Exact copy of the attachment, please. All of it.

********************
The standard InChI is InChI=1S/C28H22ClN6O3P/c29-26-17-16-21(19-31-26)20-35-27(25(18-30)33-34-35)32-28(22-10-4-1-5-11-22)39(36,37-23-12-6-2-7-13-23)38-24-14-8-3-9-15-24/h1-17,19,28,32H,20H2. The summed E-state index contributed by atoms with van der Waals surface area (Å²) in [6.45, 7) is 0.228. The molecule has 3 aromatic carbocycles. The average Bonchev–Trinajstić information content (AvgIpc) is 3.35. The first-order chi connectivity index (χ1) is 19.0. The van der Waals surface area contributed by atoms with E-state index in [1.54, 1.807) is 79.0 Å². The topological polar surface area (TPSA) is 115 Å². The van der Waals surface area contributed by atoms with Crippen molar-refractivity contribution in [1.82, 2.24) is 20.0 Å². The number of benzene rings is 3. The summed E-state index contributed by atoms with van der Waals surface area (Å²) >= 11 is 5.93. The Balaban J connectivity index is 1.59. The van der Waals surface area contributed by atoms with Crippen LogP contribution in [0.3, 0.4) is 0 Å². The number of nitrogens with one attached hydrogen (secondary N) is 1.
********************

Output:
The standard InChI is InChI=1S/C28H22ClN6O3P/c29-26-17-16-21(19-31-26)20-35-27(25(18-30)33-34-35)32-28(22-10-4-1-5-11-22)39(36,37-23-12-6-2-7-13-23)38-24-14-8-3-9-15-24/h1-17,19,28,32H,20H2. The summed E-state index contributed by atoms with van der Waals surface area (Å²) in [6.45, 7) is 0.228. The molecule has 3 aromatic carbocycles. The average Bonchev–Trinajstić information content (AvgIpc) is 3.35. The first-order chi connectivity index (χ1) is 19.0. The van der Waals surface area contributed by atoms with E-state index in [1.54, 1.807) is 79.0 Å². The topological polar surface area (TPSA) is 115 Å². The van der Waals surface area contributed by atoms with Crippen molar-refractivity contribution in [1.82, 2.24) is 20.0 Å². The number of benzene rings is 3. The summed E-state index contributed by atoms with van der Waals surface area (Å²) >= 11 is 5.93. The Balaban J connectivity index is 1.59. The van der Waals surface area contributed by atoms with Crippen LogP contribution in [0.3, 0.4) is 0 Å². The number of nitrogens with one attached hydrogen (secondary N) is 1.